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Friday Night Spotlight - Classic Pre-Code
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Classic Pre-Code

Pre-Code Hollywood is generally considered to be the era in the American film industry between the introduction of sound in the late 1920s and the strict enforcement of the Motion Picture Production Code beginning in the mid-1930s. Films of this period included unflinching portrayals of such subject matter as sexuality, prostitution, illegal drug use, abortion and extreme violence. Without the interference of censors, law-breakers in the movies were often allowed to profit from their schemes, and fallen women became the heroines of many films. Gangster films were popular, and their protagonists were viewed with some sympathy despite their law-breaking ways.

In a continuation of its popular "Friday Night Spotlight" franchise, TCM shines a light on this free-wheeling cinematic period, presenting a weekly 24-hour festival of pre-Code movies. Each Friday in September, Alec Baldwin and TCM host Robert Osborne will introduce the films airing in primetime. The collection, which includes a total of 67 movies, covers a wide range of genres and represents the output of all the major Hollywood studios of the era.

The freedom and daring of the period provided opportunities for performers who embraced the racy pre-Code themes. Barbara Stanwyck boldly carved out a career as an independent, sensuous woman of the times in many films including Illicit (1931), Night Nurse (1931), Ladies They Talk About (1933) and, especially, Baby Face (1933), in which she plays a ruthless young beauty who uses sex to get ahead, literally sleeping her way to the top - the highest floor of the bank where she works!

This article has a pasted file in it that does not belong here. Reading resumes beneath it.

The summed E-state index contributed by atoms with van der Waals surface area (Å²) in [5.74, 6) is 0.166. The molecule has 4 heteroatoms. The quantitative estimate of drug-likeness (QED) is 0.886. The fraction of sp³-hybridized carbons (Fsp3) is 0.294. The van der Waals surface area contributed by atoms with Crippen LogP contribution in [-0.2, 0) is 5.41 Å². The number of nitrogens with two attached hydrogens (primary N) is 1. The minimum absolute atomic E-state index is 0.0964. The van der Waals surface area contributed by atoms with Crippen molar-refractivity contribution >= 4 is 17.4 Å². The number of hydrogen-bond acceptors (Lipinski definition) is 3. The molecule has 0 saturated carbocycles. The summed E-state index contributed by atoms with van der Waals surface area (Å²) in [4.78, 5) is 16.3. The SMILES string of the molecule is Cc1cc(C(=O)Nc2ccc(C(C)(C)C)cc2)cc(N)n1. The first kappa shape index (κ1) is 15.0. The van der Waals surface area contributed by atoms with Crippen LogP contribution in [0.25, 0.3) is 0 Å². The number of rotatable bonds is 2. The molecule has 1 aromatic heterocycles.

Mae West's naughtiest double-entendres in such movies as I'm No Angel and She Done Him Wrong (both 1933, and both featuring Cary Grant) could only have survived in the pre-Code era. Jean Harlow, she of the platinum-blonde hair and revealing costumes, also took advantage of the open sexuality to become a sensation in such vehicles as Red Dust (1932), Red-Headed Woman (1932), Three Wise Girls (1932) and Bombshell (1933).

Although not closely associated with the sensuousness of the period, Bette Davis made her share of hard-hitting pre-Code Warner Bros. dramas that reflected Pre-Code frankness; among these were Ex-Lady (1933), Parachute Jumper (1933) and The Big Shakedown (1934). Another Warners player, Joan Blondell, specialized in playing loose-living "floozies" and was kept busy in such films as Three on a Match (1932), Union Depot (1932), Blonde Crazy (1931) and Gold Diggers of 1933 (1933). Another down-to-earth type, Mae Clarke, starred in Waterloo Bridge (1931), Parole Girl (1933), Lady Killer (1933) and Penthouse (1933).